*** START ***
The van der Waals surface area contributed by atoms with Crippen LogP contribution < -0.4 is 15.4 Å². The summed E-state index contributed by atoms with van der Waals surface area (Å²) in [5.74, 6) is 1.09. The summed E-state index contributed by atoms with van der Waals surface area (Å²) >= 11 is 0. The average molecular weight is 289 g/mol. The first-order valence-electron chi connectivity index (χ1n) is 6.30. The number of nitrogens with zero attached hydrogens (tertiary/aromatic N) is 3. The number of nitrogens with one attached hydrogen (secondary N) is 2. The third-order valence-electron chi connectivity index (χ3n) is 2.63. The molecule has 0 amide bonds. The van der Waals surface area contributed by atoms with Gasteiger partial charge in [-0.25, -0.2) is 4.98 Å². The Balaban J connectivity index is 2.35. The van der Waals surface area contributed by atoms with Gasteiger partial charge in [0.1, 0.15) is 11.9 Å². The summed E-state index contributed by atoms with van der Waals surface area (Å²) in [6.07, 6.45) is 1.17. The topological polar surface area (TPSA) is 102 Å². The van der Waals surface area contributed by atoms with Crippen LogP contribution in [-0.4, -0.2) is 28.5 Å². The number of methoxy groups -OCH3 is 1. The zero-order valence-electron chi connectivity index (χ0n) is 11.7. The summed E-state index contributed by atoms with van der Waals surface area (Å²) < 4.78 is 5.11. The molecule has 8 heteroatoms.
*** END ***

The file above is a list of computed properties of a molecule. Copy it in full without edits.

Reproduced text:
The van der Waals surface area contributed by atoms with Crippen LogP contribution < -0.4 is 15.4 Å². The summed E-state index contributed by atoms with van der Waals surface area (Å²) in [5.74, 6) is 1.09. The summed E-state index contributed by atoms with van der Waals surface area (Å²) >= 11 is 0. The average molecular weight is 289 g/mol. The first-order valence-electron chi connectivity index (χ1n) is 6.30. The number of nitrogens with zero attached hydrogens (tertiary/aromatic N) is 3. The number of nitrogens with one attached hydrogen (secondary N) is 2. The third-order valence-electron chi connectivity index (χ3n) is 2.63. The molecule has 0 amide bonds. The van der Waals surface area contributed by atoms with Gasteiger partial charge in [-0.25, -0.2) is 4.98 Å². The Balaban J connectivity index is 2.35. The van der Waals surface area contributed by atoms with Gasteiger partial charge in [0.1, 0.15) is 11.9 Å². The summed E-state index contributed by atoms with van der Waals surface area (Å²) in [6.07, 6.45) is 1.17. The topological polar surface area (TPSA) is 102 Å². The van der Waals surface area contributed by atoms with Crippen LogP contribution in [-0.4, -0.2) is 28.5 Å². The number of methoxy groups -OCH3 is 1. The zero-order valence-electron chi connectivity index (χ0n) is 11.7. The summed E-state index contributed by atoms with van der Waals surface area (Å²) < 4.78 is 5.11. The molecule has 8 heteroatoms.